On September 29th, the (American) Auxiliares de Conversacion funded by the Comunidad de Madrid met for orientation. There was a lot of information thrown at us, including some brand new expectations that shocked the hell out of us all. The whole thing lasted about 3 hours, including an short
sales pitch presentation by a language school at the end. Yes, some people found orientation uneccessary. I´m sure others would say that the information was vital. I personally didn´t mind being there, but I was just trying to figure out why the hell they didn´t think to pass around a cheese tray or something.
Anyway, for those of you who may have missed the presentation this year, or those of you interested in what is in store in the upcoming years, I’m going to summarize the key takeaways from each segment of orientation.
First, the US Embassy spoke to us about safety and voting from abroad.
Did You Know?
- The emergency phone number is Spain is 112 (and there are English speaking operators available)
- Pickpocketing is the #1 crime reported to the embassy
- Starbucks is the #1 location of pickpocketing offenses (watch your shit, people)
What else could you possibly need the embassy for? Well, if your passport is ever lost or stolen, you can receive an emergency replacement with no hassle. First, you have to file a police report, and then you must schedule an appointment with the embassy Monday through Fri between 8 am to 1 pm. The fee is $135, and it is due at the time of appointment. The embassy also helps with jail visits, returning bodily remains, safety/welfare checks, and etc., but that´s nothing any of you good people reading this are gonna need 🙂
The embassy workers also touched on the importance of using STEP (Smart Traveler Enrollment Program). It´s basically is a free service that allows Americans to enroll their trips with notifications from the nearest U.S. Embassy or Consulate. You can receive emails or texts about any danger, threats, or warnings in the vicinity of your destination. Even better, your family can enroll and receive the same information for their peace of mind back in the states.
I was going to go ahead and explain what they told us about voting, but since the topic is only going to be relevant every 4 years, I´ll just skip that part, k?
Next, the um…Comunidad de Madrid people…talked to us about legal documents and our responsibilities as Auxiliares.
I assume we all have a generally correct idea of what an auxiliar de conversacion does with the students. But there is a really helpful handbook that clearly lists what we are and are not allowed to do day to day. E.g. auxiliares may be asked to prepare short lessons on their own time or attend staff meetings, but are NOT to lead the entire classroom time or be left alone with students. Some other frequently requested duties that we are NOT required to take include grading papers, translating documents, and disciplining behavior. Again, refer to the handbook for more specifics.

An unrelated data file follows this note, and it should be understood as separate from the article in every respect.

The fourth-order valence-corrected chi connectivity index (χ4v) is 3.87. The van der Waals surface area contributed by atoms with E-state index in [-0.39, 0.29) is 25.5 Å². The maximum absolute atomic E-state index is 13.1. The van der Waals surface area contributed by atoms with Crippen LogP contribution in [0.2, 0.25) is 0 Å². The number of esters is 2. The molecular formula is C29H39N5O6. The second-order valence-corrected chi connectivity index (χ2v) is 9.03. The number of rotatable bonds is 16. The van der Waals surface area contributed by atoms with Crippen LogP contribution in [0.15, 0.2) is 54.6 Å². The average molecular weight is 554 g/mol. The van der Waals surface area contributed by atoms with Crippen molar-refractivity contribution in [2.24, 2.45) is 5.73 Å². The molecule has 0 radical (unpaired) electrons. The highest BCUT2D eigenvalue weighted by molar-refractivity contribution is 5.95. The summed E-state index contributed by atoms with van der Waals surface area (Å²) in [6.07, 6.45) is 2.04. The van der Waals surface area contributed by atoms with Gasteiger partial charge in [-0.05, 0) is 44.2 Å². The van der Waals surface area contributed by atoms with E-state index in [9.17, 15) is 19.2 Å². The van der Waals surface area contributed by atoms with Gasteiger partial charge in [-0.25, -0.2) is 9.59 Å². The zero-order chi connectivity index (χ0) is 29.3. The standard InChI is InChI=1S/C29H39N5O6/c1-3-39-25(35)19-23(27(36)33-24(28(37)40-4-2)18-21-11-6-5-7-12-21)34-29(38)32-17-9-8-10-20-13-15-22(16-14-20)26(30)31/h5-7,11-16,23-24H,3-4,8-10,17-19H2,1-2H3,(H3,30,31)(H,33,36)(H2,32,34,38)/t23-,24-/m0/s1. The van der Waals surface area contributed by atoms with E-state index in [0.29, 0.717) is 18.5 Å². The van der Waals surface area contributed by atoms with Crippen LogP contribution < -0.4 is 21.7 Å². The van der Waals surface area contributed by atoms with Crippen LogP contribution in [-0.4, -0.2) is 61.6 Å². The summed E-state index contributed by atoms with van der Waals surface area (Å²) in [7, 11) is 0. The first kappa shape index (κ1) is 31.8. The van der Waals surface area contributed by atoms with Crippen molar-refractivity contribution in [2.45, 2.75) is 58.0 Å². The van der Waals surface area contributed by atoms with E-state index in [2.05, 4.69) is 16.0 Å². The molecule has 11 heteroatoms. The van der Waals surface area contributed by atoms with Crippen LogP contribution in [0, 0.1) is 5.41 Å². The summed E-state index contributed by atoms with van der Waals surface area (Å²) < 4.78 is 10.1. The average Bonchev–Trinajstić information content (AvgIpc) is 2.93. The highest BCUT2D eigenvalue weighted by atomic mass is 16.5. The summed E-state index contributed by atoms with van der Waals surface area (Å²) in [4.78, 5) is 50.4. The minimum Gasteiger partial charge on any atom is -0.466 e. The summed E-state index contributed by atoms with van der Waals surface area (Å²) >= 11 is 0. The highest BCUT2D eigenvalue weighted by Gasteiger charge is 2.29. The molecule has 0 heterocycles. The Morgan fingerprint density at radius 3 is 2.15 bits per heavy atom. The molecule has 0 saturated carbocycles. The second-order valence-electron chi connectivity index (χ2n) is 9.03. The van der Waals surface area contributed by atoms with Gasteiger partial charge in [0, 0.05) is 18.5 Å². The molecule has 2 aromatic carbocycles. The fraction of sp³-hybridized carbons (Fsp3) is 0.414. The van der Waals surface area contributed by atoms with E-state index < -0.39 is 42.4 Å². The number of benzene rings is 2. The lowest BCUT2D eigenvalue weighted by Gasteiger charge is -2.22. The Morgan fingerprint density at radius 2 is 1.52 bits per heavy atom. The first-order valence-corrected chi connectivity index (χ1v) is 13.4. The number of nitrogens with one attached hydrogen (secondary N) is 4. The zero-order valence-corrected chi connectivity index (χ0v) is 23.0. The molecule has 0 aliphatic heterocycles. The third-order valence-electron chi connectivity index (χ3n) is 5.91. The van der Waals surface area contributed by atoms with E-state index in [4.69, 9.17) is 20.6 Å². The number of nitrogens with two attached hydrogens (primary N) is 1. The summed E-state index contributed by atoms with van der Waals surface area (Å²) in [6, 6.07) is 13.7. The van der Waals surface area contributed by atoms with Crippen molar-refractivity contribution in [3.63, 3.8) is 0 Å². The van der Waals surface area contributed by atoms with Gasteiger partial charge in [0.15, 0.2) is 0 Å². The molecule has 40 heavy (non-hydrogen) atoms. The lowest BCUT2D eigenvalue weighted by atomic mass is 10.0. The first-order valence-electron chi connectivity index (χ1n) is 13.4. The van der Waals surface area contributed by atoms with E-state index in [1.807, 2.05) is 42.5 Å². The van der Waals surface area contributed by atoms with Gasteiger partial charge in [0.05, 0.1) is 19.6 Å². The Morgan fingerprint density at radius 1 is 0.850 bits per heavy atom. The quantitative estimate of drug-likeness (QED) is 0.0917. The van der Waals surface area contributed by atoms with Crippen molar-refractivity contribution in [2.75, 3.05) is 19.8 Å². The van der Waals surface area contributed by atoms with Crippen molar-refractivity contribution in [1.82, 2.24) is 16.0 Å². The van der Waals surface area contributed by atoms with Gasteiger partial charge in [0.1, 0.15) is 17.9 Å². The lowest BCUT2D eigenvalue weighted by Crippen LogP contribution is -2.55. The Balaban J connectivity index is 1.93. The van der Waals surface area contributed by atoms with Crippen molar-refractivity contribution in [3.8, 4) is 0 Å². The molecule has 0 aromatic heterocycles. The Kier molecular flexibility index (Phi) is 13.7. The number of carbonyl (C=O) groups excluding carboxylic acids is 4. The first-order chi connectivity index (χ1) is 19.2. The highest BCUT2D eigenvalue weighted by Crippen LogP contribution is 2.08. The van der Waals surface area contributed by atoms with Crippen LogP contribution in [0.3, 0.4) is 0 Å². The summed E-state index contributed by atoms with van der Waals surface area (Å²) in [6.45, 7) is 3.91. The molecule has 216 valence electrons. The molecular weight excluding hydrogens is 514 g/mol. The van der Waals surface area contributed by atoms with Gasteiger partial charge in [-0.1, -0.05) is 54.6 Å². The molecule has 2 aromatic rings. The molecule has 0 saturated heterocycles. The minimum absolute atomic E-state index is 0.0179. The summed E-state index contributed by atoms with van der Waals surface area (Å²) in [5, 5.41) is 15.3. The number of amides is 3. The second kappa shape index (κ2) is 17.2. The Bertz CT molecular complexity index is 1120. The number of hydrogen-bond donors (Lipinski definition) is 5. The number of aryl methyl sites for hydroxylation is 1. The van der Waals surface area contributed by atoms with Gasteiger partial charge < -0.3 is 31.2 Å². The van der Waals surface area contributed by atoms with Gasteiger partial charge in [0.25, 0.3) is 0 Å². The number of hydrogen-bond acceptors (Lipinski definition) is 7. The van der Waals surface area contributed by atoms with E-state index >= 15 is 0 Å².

Of course, as auxiliares in Madrid, we all make €1000 per month. We were told to expect our checks between the 5th and 7th of November (Jesus be a €1 tapas bar). We were also told health insurance cards would be distributed to our schools late October/early November. There were quite a few unfortunate souls at orientation who were sick already, so lots of people asked how to get medical care without that card. The short answer was, call one of these numbers and explain that we were auxiliares and we should be able to get our numbers to write down and use in place of the card itself.
MAPFRE: +34 915 181 828
Coordinator: +34 917 201 203.
Speaking of health, absences from work are frowned upon in whole. Apparently there are only 2 reasons/ways to take excused leave. For planned vacations, we were told notify the principal ahead of time to work out a scheduling compromise. For absences due to illness, one must obtain a justification/doctor´s note ON THE DAY OF ABSENCE and turn it into the principal upon return to the school. Unexcused absences will result in pay deductio of €33.30 per day. Excused absences will only be paid for 1 week at a time, and wil be negotiated thereafter.
Now of course, there was all the legal document crap. I kind of faded in and out of attention at this segment because I hadn´t conjured up enough fucks about it all. Basically, what I got out of it was the following.
Your Número de Identificación de Extranjero (NIE) is listed in your visa. You can use it for opening a bank account, getting a library card, applying for your metro abono, etc.
Your Tarjeta de Identificación de Extranjero (TIE) is what you need to be a legal resident of Spain. You must schedule an appointment for your TIE within the first 30 days of your arrival in Spain. The appointment itself can be anytime before or after the 30 day window. I highly suggest everyone use this thorough walkthrough to reference how to obtain the TIE.
On to the new things. Apparently starting this year, all auxiliares will have to enroll in a Massive Online Open Course (MOOC) for language assistant training. There was also mentions of turning in some media project (website, video, portfolio, etc.) before the end of the school year. Crazy right? Well, what´s even crazier is that we didn´t really get more information than that before it was on to the next topic. We were referred to check the website at a later date for more info.
And that´s basically 3 hours of presentation summarized in a few paragraphs. Good luck!
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